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CWD becoming more prevalent

An elk with chronic wasting disease.

By COLLIN MCRANN
Sun Advocate reporter

Chronic wasting disease (CWD) might not be widespread in Utah, but its prevalence is slowly becoming a problem.

Currently relatively little is understood about the disease and CWD research is an ongoing process which has led to some concern.

"In Utah, only about 1 or 2 percent of our deer herd has the disease, so it's really not that bad considering that, in other states, nearly 37 percent of a herd can be infected," said Leslie McFarlane, wildlife disease coordinator for Utah.

CWD infects mule/ white-tailed deer, elk and moose, and is widespread in other western states.

Since 2002 Utah, has only seen 43 confirmed cases with only one case being reported this year in the Manti La Sal national forest.

Although Carbon County has not had any confirmed cases this year, surrounding counties such as Utah County have experienced cases.

Hunters can help fight the disease by submitting carcass samples to the Utah State Division of Wildlife Resources, so that records of any spread may be kept.

"The disease is very slow moving, but there are not a lot of management options; we monitor our prevalence rates and prohibit carcasses from areas with infection," said McFarlane.

In terms of research, several breakthroughs have been made over the years regarding CWD, its causes and how it is spread. Recently, it was discovered that saliva from infected animals can spread CWD. This understanding will likely help contribute to eventually solving the overall problem.

According to the Chronic Wasting Disease Alliance, "There is currently no scientific evidence that CWD has or can spread to humans, either, through contact with infected animals or by eating meat of infected animals. The Center For Disease Control has thoroughly investigated any connection between CWD and the human forms of TSE's and stated "the risk of infection with the CWD agent among hunters is extremely small, if it exists at all" and "it is extremely unlikely that CWD would be a food borne hazard."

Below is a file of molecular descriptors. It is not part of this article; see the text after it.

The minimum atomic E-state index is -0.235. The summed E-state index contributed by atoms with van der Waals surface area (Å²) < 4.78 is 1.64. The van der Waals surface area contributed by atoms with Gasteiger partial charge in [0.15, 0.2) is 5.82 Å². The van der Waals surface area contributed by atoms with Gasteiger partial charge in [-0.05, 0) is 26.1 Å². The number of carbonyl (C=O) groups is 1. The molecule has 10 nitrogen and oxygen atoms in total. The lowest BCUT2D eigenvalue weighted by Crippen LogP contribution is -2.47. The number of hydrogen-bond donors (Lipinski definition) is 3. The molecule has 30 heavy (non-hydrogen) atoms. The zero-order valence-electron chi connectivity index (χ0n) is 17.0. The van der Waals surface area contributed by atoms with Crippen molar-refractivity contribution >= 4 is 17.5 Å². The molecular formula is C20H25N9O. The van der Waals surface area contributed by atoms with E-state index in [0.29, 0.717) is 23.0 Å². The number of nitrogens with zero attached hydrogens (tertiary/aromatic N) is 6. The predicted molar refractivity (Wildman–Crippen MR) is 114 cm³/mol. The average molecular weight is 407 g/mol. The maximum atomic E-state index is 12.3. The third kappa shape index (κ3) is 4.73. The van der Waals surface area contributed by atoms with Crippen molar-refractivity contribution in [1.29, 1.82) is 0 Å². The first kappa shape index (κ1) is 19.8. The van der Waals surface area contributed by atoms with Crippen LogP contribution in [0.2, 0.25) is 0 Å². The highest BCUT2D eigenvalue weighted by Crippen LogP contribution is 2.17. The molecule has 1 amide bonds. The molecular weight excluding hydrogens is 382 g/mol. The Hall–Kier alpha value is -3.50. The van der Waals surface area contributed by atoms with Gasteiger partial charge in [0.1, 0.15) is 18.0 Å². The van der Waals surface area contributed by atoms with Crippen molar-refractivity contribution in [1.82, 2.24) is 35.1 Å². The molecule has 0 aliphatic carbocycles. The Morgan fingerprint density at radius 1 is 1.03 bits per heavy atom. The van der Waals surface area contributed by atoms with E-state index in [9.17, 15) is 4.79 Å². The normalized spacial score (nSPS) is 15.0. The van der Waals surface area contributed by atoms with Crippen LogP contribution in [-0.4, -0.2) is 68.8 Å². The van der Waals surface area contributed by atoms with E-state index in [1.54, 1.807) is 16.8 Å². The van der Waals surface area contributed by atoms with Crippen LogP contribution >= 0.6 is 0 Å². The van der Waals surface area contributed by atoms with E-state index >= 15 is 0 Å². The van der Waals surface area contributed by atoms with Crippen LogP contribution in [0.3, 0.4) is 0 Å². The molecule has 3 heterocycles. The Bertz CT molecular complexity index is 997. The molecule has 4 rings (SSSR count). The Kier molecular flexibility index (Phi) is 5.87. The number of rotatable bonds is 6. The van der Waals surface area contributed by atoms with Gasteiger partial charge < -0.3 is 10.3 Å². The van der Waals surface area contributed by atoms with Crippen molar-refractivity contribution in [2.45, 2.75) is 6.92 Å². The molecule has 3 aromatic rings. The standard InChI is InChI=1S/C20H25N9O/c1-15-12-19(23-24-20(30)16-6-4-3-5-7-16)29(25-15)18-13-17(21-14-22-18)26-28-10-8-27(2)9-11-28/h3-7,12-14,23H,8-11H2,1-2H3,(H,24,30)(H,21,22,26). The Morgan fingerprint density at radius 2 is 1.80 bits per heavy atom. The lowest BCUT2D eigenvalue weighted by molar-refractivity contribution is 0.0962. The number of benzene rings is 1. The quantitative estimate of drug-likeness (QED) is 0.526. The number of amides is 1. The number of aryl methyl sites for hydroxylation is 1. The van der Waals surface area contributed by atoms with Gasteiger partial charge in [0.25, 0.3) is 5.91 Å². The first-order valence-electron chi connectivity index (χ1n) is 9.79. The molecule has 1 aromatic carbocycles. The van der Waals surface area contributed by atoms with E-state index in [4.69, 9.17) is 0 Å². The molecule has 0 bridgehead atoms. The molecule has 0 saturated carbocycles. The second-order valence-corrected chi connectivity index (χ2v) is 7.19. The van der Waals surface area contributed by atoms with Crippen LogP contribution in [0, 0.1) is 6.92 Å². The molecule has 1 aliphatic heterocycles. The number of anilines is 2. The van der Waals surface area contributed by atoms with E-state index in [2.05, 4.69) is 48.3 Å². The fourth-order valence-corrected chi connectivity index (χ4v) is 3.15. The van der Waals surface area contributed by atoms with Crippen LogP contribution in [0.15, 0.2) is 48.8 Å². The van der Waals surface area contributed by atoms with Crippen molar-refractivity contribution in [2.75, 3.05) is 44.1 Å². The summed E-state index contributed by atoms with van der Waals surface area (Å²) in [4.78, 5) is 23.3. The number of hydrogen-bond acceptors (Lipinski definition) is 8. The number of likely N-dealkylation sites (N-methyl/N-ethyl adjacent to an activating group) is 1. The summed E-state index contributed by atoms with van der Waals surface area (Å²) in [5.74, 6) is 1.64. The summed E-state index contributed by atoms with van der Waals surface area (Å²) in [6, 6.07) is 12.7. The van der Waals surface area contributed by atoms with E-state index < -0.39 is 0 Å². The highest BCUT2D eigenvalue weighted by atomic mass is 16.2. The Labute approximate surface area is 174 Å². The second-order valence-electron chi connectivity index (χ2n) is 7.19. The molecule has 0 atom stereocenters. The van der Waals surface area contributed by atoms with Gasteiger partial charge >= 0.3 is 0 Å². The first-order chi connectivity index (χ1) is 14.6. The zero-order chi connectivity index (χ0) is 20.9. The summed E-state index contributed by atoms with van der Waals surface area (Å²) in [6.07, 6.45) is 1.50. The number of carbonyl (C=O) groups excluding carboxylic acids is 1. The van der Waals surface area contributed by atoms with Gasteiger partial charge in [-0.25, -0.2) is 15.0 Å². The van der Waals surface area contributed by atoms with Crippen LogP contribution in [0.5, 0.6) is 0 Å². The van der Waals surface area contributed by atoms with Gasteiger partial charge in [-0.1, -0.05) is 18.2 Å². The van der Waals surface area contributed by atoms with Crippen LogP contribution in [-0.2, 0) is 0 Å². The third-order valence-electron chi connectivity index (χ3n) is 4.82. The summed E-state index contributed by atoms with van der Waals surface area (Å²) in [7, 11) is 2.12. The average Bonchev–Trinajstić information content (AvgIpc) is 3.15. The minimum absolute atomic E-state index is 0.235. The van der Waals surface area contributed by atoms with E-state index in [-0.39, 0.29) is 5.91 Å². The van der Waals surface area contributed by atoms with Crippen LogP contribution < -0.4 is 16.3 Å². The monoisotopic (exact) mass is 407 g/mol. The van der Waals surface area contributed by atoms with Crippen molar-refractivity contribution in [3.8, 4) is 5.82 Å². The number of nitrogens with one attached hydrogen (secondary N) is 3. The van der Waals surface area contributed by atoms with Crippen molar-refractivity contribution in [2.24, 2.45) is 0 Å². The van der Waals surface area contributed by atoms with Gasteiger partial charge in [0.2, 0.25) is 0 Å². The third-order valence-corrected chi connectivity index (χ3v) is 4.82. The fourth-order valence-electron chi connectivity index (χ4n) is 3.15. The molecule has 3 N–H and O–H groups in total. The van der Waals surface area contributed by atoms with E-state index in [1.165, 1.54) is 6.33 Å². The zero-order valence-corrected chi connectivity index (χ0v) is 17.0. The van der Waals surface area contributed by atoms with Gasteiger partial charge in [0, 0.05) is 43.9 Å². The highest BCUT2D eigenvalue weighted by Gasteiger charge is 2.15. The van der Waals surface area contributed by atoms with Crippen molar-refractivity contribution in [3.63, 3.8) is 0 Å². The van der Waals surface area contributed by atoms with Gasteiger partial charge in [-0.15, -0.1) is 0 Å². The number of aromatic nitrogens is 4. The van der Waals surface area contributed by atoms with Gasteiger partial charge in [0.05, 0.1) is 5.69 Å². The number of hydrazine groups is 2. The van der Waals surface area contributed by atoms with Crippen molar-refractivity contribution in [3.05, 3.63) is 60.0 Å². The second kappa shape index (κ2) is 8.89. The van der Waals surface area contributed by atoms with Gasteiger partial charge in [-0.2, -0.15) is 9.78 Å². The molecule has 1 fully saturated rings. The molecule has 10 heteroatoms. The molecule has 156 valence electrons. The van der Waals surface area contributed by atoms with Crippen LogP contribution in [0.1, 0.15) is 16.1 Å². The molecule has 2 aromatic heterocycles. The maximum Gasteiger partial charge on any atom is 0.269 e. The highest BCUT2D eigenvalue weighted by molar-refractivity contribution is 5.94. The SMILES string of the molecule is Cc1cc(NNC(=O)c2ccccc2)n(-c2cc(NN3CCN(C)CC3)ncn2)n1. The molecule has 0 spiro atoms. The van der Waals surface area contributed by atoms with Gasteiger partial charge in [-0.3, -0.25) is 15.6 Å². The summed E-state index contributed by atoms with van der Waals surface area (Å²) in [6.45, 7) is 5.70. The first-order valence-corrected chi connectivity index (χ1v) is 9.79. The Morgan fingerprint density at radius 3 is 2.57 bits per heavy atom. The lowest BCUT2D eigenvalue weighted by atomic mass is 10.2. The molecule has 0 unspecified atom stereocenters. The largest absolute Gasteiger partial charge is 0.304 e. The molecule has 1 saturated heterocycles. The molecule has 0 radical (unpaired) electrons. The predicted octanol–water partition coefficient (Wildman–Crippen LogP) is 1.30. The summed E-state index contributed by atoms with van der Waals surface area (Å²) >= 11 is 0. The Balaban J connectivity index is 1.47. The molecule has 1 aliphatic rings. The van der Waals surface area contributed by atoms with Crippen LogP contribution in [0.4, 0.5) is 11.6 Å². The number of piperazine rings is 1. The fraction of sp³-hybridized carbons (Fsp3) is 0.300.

While no known risk of human infection is known to exist, health officials caution that exposure to infected animals should be avoided, since research is still ongoing.

McFarlane indicated that the Division of Wildlife Resources (DWR) continues to track the disease and its spread through surveys and sampling efforts. They also encourage the public to help contribute to the effort by reporting the disease if they find it.

Symptoms of CWD, according to the CWDA, are obvious and consistent. One clinical sign is weight loss over time. CWD- affected animals continue to eat, but amounts of feed consumed are reduced, leading to gradual loss of body condition. Excessive drinking and urination are common in the terminal stages.

Behavioral changes also occur in the majority of cases, including decreased interactions with other animals, listlessness, lowering of the head, blank facial expression and repetitive walking in set patterns. In elk, behavioral changes may also include hyper-excitability and nervousness. Excessive salivation, drooling and grinding of the teeth are also observed.

Clinical signs of CWD alone are not conclusive. There are other maladies that have symptoms that mimic those of CWD. Currently, the only conclusive diagnosis involves an examination of the brain, tonsils or lymph nodes performed after death.




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